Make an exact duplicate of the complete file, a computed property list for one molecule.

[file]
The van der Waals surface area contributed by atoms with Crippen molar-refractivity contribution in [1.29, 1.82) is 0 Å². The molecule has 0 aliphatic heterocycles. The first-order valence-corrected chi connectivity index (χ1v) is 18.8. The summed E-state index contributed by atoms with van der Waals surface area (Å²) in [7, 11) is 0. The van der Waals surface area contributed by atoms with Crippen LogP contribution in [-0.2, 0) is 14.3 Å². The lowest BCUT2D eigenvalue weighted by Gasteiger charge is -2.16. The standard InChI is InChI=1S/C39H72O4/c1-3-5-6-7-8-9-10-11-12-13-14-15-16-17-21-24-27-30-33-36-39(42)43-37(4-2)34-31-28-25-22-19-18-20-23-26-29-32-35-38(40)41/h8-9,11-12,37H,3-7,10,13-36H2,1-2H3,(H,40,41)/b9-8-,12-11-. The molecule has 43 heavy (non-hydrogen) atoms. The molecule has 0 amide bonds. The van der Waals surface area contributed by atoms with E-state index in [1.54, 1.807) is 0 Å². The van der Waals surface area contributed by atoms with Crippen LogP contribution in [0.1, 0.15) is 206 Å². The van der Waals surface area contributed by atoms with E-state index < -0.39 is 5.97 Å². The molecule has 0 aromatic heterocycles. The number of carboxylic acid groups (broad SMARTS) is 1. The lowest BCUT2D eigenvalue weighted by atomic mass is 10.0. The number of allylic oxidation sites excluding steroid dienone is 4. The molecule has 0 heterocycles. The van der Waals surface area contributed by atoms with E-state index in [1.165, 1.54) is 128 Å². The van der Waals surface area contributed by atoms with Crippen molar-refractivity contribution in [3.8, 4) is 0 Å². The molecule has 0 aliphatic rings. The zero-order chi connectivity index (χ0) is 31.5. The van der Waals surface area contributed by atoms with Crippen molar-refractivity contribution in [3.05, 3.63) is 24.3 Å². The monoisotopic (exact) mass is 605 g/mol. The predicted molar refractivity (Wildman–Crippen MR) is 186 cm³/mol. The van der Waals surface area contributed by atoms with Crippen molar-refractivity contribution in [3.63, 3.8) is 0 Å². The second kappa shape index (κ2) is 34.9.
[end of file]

The van der Waals surface area contributed by atoms with Crippen molar-refractivity contribution in [1.29, 1.82) is 0 Å². The molecule has 0 aliphatic heterocycles. The first-order valence-corrected chi connectivity index (χ1v) is 18.8. The summed E-state index contributed by atoms with van der Waals surface area (Å²) in [7, 11) is 0. The van der Waals surface area contributed by atoms with Crippen LogP contribution in [-0.2, 0) is 14.3 Å². The lowest BCUT2D eigenvalue weighted by Gasteiger charge is -2.16. The standard InChI is InChI=1S/C39H72O4/c1-3-5-6-7-8-9-10-11-12-13-14-15-16-17-21-24-27-30-33-36-39(42)43-37(4-2)34-31-28-25-22-19-18-20-23-26-29-32-35-38(40)41/h8-9,11-12,37H,3-7,10,13-36H2,1-2H3,(H,40,41)/b9-8-,12-11-. The molecule has 43 heavy (non-hydrogen) atoms. The molecule has 0 amide bonds. The van der Waals surface area contributed by atoms with E-state index in [1.54, 1.807) is 0 Å². The van der Waals surface area contributed by atoms with Crippen LogP contribution in [0.1, 0.15) is 206 Å². The van der Waals surface area contributed by atoms with E-state index < -0.39 is 5.97 Å². The molecule has 0 aromatic heterocycles. The number of carboxylic acid groups (broad SMARTS) is 1. The lowest BCUT2D eigenvalue weighted by atomic mass is 10.0. The number of allylic oxidation sites excluding steroid dienone is 4. The molecule has 0 heterocycles. The van der Waals surface area contributed by atoms with E-state index in [1.165, 1.54) is 128 Å². The van der Waals surface area contributed by atoms with Crippen molar-refractivity contribution in [3.8, 4) is 0 Å². The molecule has 0 aliphatic rings. The zero-order chi connectivity index (χ0) is 31.5. The van der Waals surface area contributed by atoms with Crippen molar-refractivity contribution in [3.05, 3.63) is 24.3 Å². The monoisotopic (exact) mass is 605 g/mol. The predicted molar refractivity (Wildman–Crippen MR) is 186 cm³/mol. The van der Waals surface area contributed by atoms with Crippen molar-refractivity contribution in [3.63, 3.8) is 0 Å². The second kappa shape index (κ2) is 34.9.